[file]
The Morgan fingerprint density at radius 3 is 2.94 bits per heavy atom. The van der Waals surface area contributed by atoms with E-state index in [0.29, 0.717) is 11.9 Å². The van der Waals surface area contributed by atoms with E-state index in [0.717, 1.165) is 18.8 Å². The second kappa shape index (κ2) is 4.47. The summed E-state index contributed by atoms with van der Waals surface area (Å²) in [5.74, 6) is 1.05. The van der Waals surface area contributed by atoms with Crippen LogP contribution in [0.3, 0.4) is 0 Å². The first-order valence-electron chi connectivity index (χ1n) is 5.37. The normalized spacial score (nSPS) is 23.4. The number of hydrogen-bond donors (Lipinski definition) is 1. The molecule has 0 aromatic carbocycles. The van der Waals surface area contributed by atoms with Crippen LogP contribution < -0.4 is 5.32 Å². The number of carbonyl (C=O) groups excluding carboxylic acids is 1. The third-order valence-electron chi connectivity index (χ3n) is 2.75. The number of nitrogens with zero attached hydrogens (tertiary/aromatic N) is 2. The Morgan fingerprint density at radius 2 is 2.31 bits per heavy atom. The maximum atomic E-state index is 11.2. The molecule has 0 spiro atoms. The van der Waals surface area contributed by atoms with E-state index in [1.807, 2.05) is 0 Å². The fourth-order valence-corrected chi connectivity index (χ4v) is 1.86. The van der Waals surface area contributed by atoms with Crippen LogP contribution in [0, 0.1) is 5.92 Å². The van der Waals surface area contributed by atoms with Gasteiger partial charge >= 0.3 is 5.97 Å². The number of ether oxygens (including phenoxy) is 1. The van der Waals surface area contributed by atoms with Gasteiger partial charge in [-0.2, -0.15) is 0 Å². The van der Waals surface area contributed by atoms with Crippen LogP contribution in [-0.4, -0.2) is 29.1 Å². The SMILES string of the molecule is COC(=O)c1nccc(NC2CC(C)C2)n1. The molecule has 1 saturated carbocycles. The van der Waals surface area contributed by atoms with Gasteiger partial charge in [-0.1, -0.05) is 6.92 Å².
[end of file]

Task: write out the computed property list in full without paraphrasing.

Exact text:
The Morgan fingerprint density at radius 3 is 2.94 bits per heavy atom. The van der Waals surface area contributed by atoms with E-state index in [0.29, 0.717) is 11.9 Å². The van der Waals surface area contributed by atoms with E-state index in [0.717, 1.165) is 18.8 Å². The second kappa shape index (κ2) is 4.47. The summed E-state index contributed by atoms with van der Waals surface area (Å²) in [5.74, 6) is 1.05. The van der Waals surface area contributed by atoms with Crippen LogP contribution in [0.3, 0.4) is 0 Å². The first-order valence-electron chi connectivity index (χ1n) is 5.37. The normalized spacial score (nSPS) is 23.4. The number of hydrogen-bond donors (Lipinski definition) is 1. The molecule has 0 aromatic carbocycles. The van der Waals surface area contributed by atoms with Crippen LogP contribution < -0.4 is 5.32 Å². The number of carbonyl (C=O) groups excluding carboxylic acids is 1. The third-order valence-electron chi connectivity index (χ3n) is 2.75. The number of nitrogens with zero attached hydrogens (tertiary/aromatic N) is 2. The Morgan fingerprint density at radius 2 is 2.31 bits per heavy atom. The maximum atomic E-state index is 11.2. The molecule has 0 spiro atoms. The van der Waals surface area contributed by atoms with E-state index in [1.807, 2.05) is 0 Å². The fourth-order valence-corrected chi connectivity index (χ4v) is 1.86. The van der Waals surface area contributed by atoms with Crippen LogP contribution in [0, 0.1) is 5.92 Å². The van der Waals surface area contributed by atoms with Gasteiger partial charge >= 0.3 is 5.97 Å². The number of ether oxygens (including phenoxy) is 1. The van der Waals surface area contributed by atoms with Gasteiger partial charge in [-0.2, -0.15) is 0 Å². The van der Waals surface area contributed by atoms with Crippen LogP contribution in [-0.4, -0.2) is 29.1 Å². The SMILES string of the molecule is COC(=O)c1nccc(NC2CC(C)C2)n1. The molecule has 1 saturated carbocycles. The van der Waals surface area contributed by atoms with Gasteiger partial charge in [-0.1, -0.05) is 6.92 Å².